Jake Peavy, 24, Padres (10-5, 3.14) The 2004 major league ERA leader (2.27) is a rare young power pitcher with mound intellect. Says Towers of his All-Star righthander, "His intelligence, makeup and confidence are off the charts. Even at 19, topping out at 90 [mph] in the minors, he was a pitcher, not just a thrower. Now he has extra velocity, and he'll get it up there at 94."
Mark Prior, 24, Cubs (8-4, 3.70) An archetypal ace, the 6'5", 230-pound righty throws hard and has a wicked breaking ball and exceptional command. His 38-20 career record would be better if not for an assortment of injuries that have sent him to the disabled list five times in three seasons.
Dontrelle Willis, 23, Marlins (15-8, 2.79) The southpaw's corkscrew, slingshot delivery makes him a nightmare for hitters and a joy for fans. Among 25-and-under pitchers, only he and Sabathia have been named to two All-Star teams. "When he's on and gets in a groove with his arm slot, he's as unhittable as it gets," one AL scout says.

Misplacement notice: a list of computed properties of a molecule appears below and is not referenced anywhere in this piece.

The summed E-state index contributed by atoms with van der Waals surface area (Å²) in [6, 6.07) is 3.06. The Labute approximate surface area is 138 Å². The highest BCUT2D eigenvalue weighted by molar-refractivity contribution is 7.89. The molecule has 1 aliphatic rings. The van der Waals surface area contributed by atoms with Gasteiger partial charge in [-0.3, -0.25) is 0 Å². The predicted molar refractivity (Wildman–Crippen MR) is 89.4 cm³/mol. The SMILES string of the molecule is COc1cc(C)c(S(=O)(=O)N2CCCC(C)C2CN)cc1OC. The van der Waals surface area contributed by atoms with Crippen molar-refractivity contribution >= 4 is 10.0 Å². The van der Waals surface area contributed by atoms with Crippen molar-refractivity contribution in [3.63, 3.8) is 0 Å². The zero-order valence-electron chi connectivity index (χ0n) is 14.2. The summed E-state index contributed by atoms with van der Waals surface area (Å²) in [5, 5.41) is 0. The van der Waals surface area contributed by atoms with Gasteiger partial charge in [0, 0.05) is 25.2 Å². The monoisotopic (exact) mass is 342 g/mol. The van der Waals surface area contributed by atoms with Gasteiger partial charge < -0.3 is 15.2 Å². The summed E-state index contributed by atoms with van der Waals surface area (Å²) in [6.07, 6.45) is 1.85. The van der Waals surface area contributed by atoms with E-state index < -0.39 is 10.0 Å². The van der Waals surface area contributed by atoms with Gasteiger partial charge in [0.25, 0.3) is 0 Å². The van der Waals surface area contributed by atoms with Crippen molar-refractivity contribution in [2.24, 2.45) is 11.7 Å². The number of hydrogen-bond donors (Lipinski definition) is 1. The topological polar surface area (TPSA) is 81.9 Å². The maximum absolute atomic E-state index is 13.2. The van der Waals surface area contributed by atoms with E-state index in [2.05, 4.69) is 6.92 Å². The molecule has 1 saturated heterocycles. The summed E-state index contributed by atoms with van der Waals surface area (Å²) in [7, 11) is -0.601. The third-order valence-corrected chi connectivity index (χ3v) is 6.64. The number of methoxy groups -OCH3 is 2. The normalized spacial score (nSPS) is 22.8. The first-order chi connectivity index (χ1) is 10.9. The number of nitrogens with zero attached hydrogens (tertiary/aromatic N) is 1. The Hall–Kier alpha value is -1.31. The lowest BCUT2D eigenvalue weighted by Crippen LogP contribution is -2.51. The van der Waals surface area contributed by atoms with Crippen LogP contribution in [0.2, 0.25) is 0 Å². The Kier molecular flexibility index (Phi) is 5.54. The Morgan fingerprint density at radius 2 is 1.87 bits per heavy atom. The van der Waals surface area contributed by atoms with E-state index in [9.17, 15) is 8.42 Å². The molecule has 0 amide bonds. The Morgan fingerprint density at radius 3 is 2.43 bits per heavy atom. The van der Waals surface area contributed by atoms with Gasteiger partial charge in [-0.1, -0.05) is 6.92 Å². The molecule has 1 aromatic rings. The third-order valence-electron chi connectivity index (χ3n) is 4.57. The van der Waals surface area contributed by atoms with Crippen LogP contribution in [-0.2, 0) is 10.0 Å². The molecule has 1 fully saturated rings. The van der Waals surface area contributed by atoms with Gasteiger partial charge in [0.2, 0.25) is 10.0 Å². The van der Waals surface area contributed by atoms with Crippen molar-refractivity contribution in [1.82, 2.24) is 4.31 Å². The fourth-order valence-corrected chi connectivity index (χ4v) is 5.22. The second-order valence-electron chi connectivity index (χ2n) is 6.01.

Carlos Zambrano, 24, Cubs (9-5, 3.17) To less fanfare, Zambrano, a 6'5", 255-pound workhorse, has won more games (43 to 38) and pitched more innings (695 to 566) than teammate Prior while being just as tough to hit (opponents' career average against Zambrano and Prior: .231 and .230, respectively).